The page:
Raising awareness quickly: a look at basic password hygiene

Steve Ragan
20 October, 2013
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Continuing a running series for National Cyber Security Awareness Month, Rapid7 has released another easily emailed awareness note. This time the topic is passwords, something that can either make or break a person’s overall level of security.

Passwords are often seen as a lacklustre method of protection, and in many cases this is true if passwords are the only line of defence. This is why two-factor authentication is such a big deal in the security world.

However, love them or hate them, passwords are the initial line of defence in our daily lives. But that crossover leaves people stuck attempting to remember several passwords and manage them properly, something that usually means that they’ll create an easily remembered and crackable password once and use it everywhere.

“While security professionals can enforce policy on a password’s length, expiration and use of character types, only educated users can create truly strong passwords that they will remember and avoid using elsewhere,” says Rapid7.

With that said, what follows is an easily copied primer on passwords, which can be emailed to your entire organisation.

Why are passwords important?

Having a password is the most basic level of protection you can have for the information you are storing in services or applications, be it your personal Facebook account, your online banking site or your company’s customer tracking system. The problem is that everything is online now, and everything needs a password. So it’s tempting to make your password simple and easy to remember. Perhaps you have a go-to password you’ve used for everything since college. Or maybe you write your password down so you don’t forget it.

If you do any of those things, you’re probably in the majority, not the minority. Creating long, complex passwords that are unique for every service you use is a challenge, and remembering them all is near impossible. The problem is that simple, easy to remember passwords are also easy to ‘crack’. That’s probably why a major study found that 76 percent of network intrusions (aka breaches) in 2012 involved weak or stolen passwords.

Once attackers have your password, they have access to your account and any information stored in it. From there, they may be able to do all sorts of things, and what was intended as a form of protection could become a threat in itself. For example, if you use the same password across multiple sites, once an attacker has compromised your information on an unimportant one, they can turn around and use it on a site you do care about.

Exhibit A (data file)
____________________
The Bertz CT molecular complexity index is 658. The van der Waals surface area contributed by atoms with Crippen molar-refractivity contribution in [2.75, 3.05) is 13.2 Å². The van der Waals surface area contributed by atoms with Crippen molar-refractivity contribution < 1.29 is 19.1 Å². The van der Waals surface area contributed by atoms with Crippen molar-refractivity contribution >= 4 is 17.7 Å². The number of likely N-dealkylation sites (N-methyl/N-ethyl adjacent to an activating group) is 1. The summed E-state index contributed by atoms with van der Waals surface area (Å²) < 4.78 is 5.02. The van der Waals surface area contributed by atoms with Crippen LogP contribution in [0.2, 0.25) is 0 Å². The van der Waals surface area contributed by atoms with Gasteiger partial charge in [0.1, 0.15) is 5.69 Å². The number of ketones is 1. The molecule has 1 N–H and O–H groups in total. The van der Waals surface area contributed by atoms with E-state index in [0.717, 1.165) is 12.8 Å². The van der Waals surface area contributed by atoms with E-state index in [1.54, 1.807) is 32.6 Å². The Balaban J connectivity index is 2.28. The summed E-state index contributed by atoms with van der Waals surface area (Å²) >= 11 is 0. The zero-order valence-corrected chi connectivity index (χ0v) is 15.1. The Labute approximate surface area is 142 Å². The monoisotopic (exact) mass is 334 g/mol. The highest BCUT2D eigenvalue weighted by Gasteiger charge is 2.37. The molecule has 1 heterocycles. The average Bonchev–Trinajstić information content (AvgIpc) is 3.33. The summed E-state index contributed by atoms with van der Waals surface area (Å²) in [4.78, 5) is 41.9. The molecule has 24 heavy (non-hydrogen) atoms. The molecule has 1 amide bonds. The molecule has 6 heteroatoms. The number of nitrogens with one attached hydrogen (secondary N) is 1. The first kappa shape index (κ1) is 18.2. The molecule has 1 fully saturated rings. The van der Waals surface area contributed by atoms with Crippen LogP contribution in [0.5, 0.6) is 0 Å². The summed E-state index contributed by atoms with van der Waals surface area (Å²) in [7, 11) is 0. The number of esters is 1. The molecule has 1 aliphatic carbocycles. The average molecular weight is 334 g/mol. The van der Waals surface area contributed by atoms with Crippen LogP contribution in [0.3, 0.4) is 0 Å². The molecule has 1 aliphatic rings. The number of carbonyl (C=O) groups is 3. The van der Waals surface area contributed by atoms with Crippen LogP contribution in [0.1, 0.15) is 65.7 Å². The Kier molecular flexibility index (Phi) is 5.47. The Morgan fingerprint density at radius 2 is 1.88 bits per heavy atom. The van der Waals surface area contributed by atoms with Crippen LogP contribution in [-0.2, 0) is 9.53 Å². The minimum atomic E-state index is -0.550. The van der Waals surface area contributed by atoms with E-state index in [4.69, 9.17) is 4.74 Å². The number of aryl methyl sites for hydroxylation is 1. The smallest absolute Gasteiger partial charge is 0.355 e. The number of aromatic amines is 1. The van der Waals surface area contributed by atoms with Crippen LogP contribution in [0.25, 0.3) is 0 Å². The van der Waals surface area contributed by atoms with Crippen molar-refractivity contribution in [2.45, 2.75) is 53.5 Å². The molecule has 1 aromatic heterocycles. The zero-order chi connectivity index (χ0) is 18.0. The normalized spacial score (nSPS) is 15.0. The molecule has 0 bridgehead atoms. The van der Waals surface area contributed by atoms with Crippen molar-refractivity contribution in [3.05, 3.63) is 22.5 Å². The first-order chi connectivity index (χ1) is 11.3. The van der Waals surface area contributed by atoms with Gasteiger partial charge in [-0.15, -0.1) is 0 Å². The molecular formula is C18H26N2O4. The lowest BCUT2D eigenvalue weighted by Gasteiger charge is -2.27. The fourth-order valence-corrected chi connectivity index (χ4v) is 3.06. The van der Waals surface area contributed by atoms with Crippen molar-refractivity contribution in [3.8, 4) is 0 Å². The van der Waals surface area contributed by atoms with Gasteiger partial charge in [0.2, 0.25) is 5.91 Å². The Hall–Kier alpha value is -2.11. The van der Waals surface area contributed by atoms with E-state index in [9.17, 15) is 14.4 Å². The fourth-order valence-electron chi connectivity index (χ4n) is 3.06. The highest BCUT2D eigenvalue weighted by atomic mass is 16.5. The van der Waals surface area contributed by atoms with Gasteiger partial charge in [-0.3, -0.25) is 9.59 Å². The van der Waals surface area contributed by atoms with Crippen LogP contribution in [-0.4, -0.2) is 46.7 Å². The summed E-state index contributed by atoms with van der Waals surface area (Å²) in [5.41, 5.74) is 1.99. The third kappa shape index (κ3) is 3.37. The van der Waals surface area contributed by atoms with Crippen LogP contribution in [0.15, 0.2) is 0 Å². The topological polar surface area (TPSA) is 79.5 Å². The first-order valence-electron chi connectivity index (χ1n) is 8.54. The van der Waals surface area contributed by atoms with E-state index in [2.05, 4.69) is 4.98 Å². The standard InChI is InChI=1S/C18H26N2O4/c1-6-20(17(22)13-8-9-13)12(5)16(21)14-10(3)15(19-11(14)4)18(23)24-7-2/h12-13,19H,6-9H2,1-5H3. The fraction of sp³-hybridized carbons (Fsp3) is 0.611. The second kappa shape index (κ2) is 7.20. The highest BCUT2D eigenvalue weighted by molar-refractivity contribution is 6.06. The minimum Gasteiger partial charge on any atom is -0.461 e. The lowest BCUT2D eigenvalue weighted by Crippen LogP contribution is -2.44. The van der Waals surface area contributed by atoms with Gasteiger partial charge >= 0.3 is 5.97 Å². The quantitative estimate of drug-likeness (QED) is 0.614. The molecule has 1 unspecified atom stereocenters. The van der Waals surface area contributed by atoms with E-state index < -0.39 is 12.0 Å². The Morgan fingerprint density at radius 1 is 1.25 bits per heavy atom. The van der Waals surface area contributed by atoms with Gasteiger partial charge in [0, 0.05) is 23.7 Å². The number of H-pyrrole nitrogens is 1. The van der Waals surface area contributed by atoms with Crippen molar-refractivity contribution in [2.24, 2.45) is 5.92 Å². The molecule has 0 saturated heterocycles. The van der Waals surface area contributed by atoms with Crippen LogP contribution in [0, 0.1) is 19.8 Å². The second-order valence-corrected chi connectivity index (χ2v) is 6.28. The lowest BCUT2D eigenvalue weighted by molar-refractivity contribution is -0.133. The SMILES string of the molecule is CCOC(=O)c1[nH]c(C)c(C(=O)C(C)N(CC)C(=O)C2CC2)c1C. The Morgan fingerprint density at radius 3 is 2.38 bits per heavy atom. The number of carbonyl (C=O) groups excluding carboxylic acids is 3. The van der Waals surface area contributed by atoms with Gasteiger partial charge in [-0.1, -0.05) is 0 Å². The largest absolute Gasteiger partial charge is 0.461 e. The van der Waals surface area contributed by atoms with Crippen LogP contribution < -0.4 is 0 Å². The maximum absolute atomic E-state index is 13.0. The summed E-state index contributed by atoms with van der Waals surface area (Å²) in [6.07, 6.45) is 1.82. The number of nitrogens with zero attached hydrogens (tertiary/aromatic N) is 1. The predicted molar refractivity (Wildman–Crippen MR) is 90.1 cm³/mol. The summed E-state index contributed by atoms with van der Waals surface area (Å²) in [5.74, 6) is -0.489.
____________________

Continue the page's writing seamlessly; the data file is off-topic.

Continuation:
Or say you use different passwords, but the same security questions. They could find the information for your security questions and then set up a fake ‘change password’ request using your information and actually lock you out of an important account.

Bottom line: passwords are an important security measure for every aspect of your life, including work.

How can you protect yourself?

There are a number of things you can do to reduce your risk and increase the protection offered by passwords.

Make passwords long and complex. Try to make your password more than 12 characters long and use at least one lower case character, one upper case character, one number and one special character. Shamefully, not all sites have enabled this yet, so it may not always be possible, but do it where you can. Try stringing unconnected words together and mixing up the letters, numbers and special characters to make them extra hard to guess.

Don’t reuse passwords. It is very difficult to remember unique passwords across everything. You can tackle this by using a service, like KeePass and LastPass, which securely stores your passwords. All you need to remember is the password for your KeePass account! If you do reuse passwords across sites, be vigilant for any suspicious activity and at the first sign of trouble, change the password on any other sites where it was used.

Regularly change your password. Passwords should be changed every eight to 12 weeks. Yes it’s a hassle, but if an attacker has gained access without you knowing, it stops them from being able to keep coming back over and over again.

Two-factor authentication. Where possible, favour services that offer two-factor authentication and enable it. The way this typically works is that it combines something you know (your password) with something you have (e.g. a generated code sent to your phone) to provide a double layer of protection.

Never use a default password. Many devices and applications come with default passwords set up. You need to change these as soon as possible during your set up process. Using a default password is the same as using no password at all.

by Steve Ragan, CSO Online

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